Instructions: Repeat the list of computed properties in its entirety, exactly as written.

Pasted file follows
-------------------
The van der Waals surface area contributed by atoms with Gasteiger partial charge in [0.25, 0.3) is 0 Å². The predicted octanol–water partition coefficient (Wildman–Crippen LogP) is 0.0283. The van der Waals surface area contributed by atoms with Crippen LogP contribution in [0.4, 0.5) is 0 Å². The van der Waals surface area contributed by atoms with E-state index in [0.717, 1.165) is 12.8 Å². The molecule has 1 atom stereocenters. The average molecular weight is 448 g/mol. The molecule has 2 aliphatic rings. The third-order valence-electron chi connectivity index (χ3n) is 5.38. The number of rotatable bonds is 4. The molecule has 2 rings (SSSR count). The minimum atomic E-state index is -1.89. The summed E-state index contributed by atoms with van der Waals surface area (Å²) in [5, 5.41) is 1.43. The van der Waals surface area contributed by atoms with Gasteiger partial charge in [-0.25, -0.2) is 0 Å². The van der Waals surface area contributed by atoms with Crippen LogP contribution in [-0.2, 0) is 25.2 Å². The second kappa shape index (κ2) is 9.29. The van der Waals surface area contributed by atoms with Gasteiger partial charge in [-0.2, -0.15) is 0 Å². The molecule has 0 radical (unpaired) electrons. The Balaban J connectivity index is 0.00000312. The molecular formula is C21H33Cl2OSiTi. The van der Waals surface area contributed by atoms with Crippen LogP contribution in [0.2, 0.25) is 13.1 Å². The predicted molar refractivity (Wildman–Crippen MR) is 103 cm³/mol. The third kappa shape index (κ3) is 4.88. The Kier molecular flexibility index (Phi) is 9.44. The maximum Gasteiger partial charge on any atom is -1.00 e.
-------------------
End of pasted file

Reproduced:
The van der Waals surface area contributed by atoms with Gasteiger partial charge in [0.25, 0.3) is 0 Å². The predicted octanol–water partition coefficient (Wildman–Crippen LogP) is 0.0283. The van der Waals surface area contributed by atoms with Crippen LogP contribution in [0.4, 0.5) is 0 Å². The van der Waals surface area contributed by atoms with E-state index in [0.717, 1.165) is 12.8 Å². The molecule has 1 atom stereocenters. The average molecular weight is 448 g/mol. The molecule has 2 aliphatic rings. The third-order valence-electron chi connectivity index (χ3n) is 5.38. The number of rotatable bonds is 4. The molecule has 2 rings (SSSR count). The minimum atomic E-state index is -1.89. The summed E-state index contributed by atoms with van der Waals surface area (Å²) in [5, 5.41) is 1.43. The van der Waals surface area contributed by atoms with Gasteiger partial charge in [-0.25, -0.2) is 0 Å². The van der Waals surface area contributed by atoms with Crippen LogP contribution in [-0.2, 0) is 25.2 Å². The second kappa shape index (κ2) is 9.29. The van der Waals surface area contributed by atoms with Gasteiger partial charge in [-0.2, -0.15) is 0 Å². The molecule has 0 radical (unpaired) electrons. The Balaban J connectivity index is 0.00000312. The molecular formula is C21H33Cl2OSiTi. The van der Waals surface area contributed by atoms with Crippen LogP contribution in [0.2, 0.25) is 13.1 Å². The predicted molar refractivity (Wildman–Crippen MR) is 103 cm³/mol. The third kappa shape index (κ3) is 4.88. The Kier molecular flexibility index (Phi) is 9.44. The maximum Gasteiger partial charge on any atom is -1.00 e.